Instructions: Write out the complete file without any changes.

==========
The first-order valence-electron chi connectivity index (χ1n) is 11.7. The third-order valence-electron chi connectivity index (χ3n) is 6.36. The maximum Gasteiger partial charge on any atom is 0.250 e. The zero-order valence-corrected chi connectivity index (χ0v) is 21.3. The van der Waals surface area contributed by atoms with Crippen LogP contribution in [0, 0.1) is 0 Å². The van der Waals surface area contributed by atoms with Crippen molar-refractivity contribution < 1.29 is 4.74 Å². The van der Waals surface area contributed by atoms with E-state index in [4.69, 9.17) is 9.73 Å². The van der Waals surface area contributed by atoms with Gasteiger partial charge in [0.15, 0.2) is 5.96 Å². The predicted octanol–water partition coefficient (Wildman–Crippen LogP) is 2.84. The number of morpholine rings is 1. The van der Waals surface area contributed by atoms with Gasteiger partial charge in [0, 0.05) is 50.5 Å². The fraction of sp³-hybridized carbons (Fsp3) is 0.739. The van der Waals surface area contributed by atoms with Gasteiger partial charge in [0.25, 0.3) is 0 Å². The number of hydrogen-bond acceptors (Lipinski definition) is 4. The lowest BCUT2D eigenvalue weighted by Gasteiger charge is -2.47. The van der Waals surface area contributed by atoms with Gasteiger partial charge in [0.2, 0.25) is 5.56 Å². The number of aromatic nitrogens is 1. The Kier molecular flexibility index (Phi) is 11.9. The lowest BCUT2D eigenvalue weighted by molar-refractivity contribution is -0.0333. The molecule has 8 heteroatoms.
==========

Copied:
The first-order valence-electron chi connectivity index (χ1n) is 11.7. The third-order valence-electron chi connectivity index (χ3n) is 6.36. The maximum Gasteiger partial charge on any atom is 0.250 e. The zero-order valence-corrected chi connectivity index (χ0v) is 21.3. The van der Waals surface area contributed by atoms with Crippen LogP contribution in [0, 0.1) is 0 Å². The van der Waals surface area contributed by atoms with Crippen molar-refractivity contribution < 1.29 is 4.74 Å². The van der Waals surface area contributed by atoms with E-state index in [4.69, 9.17) is 9.73 Å². The van der Waals surface area contributed by atoms with Gasteiger partial charge in [0.15, 0.2) is 5.96 Å². The predicted octanol–water partition coefficient (Wildman–Crippen LogP) is 2.84. The number of morpholine rings is 1. The van der Waals surface area contributed by atoms with Gasteiger partial charge in [0, 0.05) is 50.5 Å². The fraction of sp³-hybridized carbons (Fsp3) is 0.739. The van der Waals surface area contributed by atoms with Gasteiger partial charge in [0.25, 0.3) is 0 Å². The number of hydrogen-bond acceptors (Lipinski definition) is 4. The lowest BCUT2D eigenvalue weighted by Gasteiger charge is -2.47. The van der Waals surface area contributed by atoms with Gasteiger partial charge in [0.2, 0.25) is 5.56 Å². The number of aromatic nitrogens is 1. The Kier molecular flexibility index (Phi) is 11.9. The lowest BCUT2D eigenvalue weighted by molar-refractivity contribution is -0.0333. The molecule has 8 heteroatoms.